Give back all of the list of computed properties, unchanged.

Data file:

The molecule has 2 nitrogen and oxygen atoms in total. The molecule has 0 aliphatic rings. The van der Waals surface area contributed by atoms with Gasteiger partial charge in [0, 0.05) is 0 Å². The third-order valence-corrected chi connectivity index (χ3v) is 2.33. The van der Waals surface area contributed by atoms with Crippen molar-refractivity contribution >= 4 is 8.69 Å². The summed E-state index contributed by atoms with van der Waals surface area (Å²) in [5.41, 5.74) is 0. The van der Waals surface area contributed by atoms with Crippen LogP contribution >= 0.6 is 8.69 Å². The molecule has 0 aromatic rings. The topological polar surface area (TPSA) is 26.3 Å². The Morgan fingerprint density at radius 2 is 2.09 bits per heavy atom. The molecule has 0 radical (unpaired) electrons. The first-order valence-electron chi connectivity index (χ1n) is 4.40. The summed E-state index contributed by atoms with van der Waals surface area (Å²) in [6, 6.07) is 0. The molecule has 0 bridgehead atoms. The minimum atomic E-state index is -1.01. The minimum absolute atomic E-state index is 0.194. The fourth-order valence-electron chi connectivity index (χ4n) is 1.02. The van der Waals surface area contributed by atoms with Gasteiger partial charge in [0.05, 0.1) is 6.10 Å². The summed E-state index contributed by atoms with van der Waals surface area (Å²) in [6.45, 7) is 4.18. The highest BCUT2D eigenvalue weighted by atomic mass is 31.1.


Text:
The molecule has 2 nitrogen and oxygen atoms in total. The molecule has 0 aliphatic rings. The van der Waals surface area contributed by atoms with Gasteiger partial charge in [0, 0.05) is 0 Å². The third-order valence-corrected chi connectivity index (χ3v) is 2.33. The van der Waals surface area contributed by atoms with Crippen molar-refractivity contribution >= 4 is 8.69 Å². The summed E-state index contributed by atoms with van der Waals surface area (Å²) in [5.41, 5.74) is 0. The van der Waals surface area contributed by atoms with Crippen LogP contribution >= 0.6 is 8.69 Å². The molecule has 0 aromatic rings. The topological polar surface area (TPSA) is 26.3 Å². The Morgan fingerprint density at radius 2 is 2.09 bits per heavy atom. The molecule has 0 radical (unpaired) electrons. The first-order valence-electron chi connectivity index (χ1n) is 4.40. The summed E-state index contributed by atoms with van der Waals surface area (Å²) in [6, 6.07) is 0. The molecule has 0 bridgehead atoms. The minimum atomic E-state index is -1.01. The minimum absolute atomic E-state index is 0.194. The fourth-order valence-electron chi connectivity index (χ4n) is 1.02. The van der Waals surface area contributed by atoms with Gasteiger partial charge in [0.05, 0.1) is 6.10 Å². The summed E-state index contributed by atoms with van der Waals surface area (Å²) in [6.45, 7) is 4.18. The highest BCUT2D eigenvalue weighted by atomic mass is 31.1.